Chinese online game lets players fight Japan over disputed islands

Players are asked to fight Japan over disputed real-life islands in "Glorious Mission Online," a video game co-developed by the Chinese People's Liberation Army.

Story highlights

  • First online game co-developed by the People's Liberation Army allows players to fight Japan
  • In one level, players are asked to defend disputed Diaoyu islands, known as Senkaku in Japan
  • Game developer Gu Kai says the game targets nationalistic youths in hopes of recruiting them

In "Glorious Mission Online," China's first online game co-developed by the People's Liberation Army and released to the public, players join the ranks of the country's military to take on the enemy.

The game was originally developed by China's military as a training and recruitment tool and featured Chinese forces taking on American soldiers.

But the game drew massive nationwide attention because of one level, which pits Chinese soldiers against a different enemy -- Japan.

This level is set on an island chain disputed between China and Japan. The game asks players to defend the Diaoyu Islands in the East China Sea, known as the Senkaku Islands in Japan.

Both countries claim sovereignty over the remote, rocky islands, which are near important shipping lanes, rich fishing grounds and possible mineral deposits.

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Japan currently administers the area, but since late last year, China has mounted a concerted campaign to try to change the situation.

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So popular was the game in stoking nationalism amid growing tension between the East Asian neighbors over the islands, developers have officially changed the name of the island mission level to "Defending the Diaoyu Islands."

"The part where we defend the Diaoyu Islands and the aircraft combat were fun! All Chinese should play," posted @Gaici2hao. @Haidaoshengmingyue posted: "We fought with the Japanese yesterday in Shanghai and the Diaoyu Islands, it's cool."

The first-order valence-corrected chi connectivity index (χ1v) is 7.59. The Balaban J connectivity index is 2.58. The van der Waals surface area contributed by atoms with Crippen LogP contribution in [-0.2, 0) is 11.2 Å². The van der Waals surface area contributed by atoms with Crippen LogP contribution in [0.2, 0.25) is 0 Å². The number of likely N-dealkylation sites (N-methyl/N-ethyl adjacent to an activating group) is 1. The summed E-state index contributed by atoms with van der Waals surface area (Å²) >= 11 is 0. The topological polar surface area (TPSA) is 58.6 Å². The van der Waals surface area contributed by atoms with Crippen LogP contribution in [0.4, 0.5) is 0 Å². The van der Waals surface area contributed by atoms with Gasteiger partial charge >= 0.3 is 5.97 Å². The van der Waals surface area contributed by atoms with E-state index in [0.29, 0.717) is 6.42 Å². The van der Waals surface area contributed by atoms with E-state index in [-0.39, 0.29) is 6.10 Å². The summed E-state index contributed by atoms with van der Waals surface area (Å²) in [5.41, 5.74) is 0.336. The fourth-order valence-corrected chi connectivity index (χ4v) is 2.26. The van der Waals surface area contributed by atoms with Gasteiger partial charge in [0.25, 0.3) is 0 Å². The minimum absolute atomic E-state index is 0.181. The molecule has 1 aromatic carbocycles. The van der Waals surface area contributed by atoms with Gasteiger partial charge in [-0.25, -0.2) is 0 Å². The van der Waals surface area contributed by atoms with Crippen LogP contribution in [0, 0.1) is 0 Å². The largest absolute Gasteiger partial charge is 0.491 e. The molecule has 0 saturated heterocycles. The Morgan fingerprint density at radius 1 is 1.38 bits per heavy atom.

Although interest in the game has centered on the territorial issue, game developer Gu Kai says this was not the intention.

"I think the game has been misinterpreted a little bit," says Gu, whose firm Giant Interactive Group, Inc. co-developed the game with the Nanjing Military Area Command of the PLA. Gu says the company never specified the island area as the disputed territory in the first place, and the decision to label the mission was in response to growing public interest over the topic.

The idea of using military-themed game to train soldiers or serve as a recruitment tool is not new. The U.S. army has an online game called "America's Army" that allows players to go on training missions and fight each other online.

According to Gu, "Glorious Mission" targets nationalistic youths who are attracted to online games.

A press release from Giant Interactive Group claims that the game presents a full picture of the PLA's daily operations and calls upon youths to join the army, defend their country, and strengthen the "Chinese Dream."

Gu says it is hoped the game will help recruit more recent graduates who are experiencing increasing difficulty in a declining China job market, together with well-educated college graduates.

Compared to other countries, China is relatively late in terms of using games as military training and recruitment.

"For a long time, Chinese military has been distant and mysterious to the public, but the game opens a door for young people to learn about the PLA and how the military operates," Gu says.

"The game aims to provide players with an authentic experience; even the voices are from real soldiers."